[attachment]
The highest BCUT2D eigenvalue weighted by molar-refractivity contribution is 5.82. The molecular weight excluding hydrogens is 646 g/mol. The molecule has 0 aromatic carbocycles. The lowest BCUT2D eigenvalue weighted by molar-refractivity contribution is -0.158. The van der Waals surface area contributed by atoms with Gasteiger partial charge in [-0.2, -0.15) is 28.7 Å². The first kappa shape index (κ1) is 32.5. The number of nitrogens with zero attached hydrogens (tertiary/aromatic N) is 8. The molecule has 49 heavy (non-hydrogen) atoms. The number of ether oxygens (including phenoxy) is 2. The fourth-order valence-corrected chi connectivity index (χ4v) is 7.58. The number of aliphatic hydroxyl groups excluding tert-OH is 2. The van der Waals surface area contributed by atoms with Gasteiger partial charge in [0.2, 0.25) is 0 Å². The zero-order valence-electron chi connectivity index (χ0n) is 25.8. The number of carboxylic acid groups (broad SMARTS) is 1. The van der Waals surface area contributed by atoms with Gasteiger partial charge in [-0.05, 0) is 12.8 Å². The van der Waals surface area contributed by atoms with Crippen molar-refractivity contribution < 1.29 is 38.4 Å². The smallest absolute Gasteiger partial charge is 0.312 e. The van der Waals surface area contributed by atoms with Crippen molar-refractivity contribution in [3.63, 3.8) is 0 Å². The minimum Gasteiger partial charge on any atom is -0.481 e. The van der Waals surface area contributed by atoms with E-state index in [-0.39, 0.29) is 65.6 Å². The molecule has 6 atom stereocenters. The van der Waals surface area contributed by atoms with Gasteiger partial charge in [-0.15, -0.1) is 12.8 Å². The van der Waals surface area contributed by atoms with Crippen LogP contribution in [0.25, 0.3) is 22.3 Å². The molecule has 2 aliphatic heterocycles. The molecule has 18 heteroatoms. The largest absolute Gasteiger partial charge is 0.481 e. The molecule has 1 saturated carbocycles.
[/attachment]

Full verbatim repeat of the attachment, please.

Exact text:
The highest BCUT2D eigenvalue weighted by molar-refractivity contribution is 5.82. The molecular weight excluding hydrogens is 646 g/mol. The molecule has 0 aromatic carbocycles. The lowest BCUT2D eigenvalue weighted by molar-refractivity contribution is -0.158. The van der Waals surface area contributed by atoms with Gasteiger partial charge in [-0.2, -0.15) is 28.7 Å². The first kappa shape index (κ1) is 32.5. The number of nitrogens with zero attached hydrogens (tertiary/aromatic N) is 8. The molecule has 49 heavy (non-hydrogen) atoms. The number of ether oxygens (including phenoxy) is 2. The fourth-order valence-corrected chi connectivity index (χ4v) is 7.58. The number of aliphatic hydroxyl groups excluding tert-OH is 2. The van der Waals surface area contributed by atoms with Gasteiger partial charge in [0.2, 0.25) is 0 Å². The zero-order valence-electron chi connectivity index (χ0n) is 25.8. The number of carboxylic acid groups (broad SMARTS) is 1. The van der Waals surface area contributed by atoms with Gasteiger partial charge in [-0.05, 0) is 12.8 Å². The van der Waals surface area contributed by atoms with Crippen molar-refractivity contribution < 1.29 is 38.4 Å². The smallest absolute Gasteiger partial charge is 0.312 e. The van der Waals surface area contributed by atoms with Crippen molar-refractivity contribution in [3.63, 3.8) is 0 Å². The minimum Gasteiger partial charge on any atom is -0.481 e. The van der Waals surface area contributed by atoms with E-state index in [-0.39, 0.29) is 65.6 Å². The molecule has 6 atom stereocenters. The van der Waals surface area contributed by atoms with Gasteiger partial charge in [-0.15, -0.1) is 12.8 Å². The van der Waals surface area contributed by atoms with Crippen LogP contribution in [0.25, 0.3) is 22.3 Å². The molecule has 2 aliphatic heterocycles. The molecule has 18 heteroatoms. The largest absolute Gasteiger partial charge is 0.481 e. The molecule has 1 saturated carbocycles.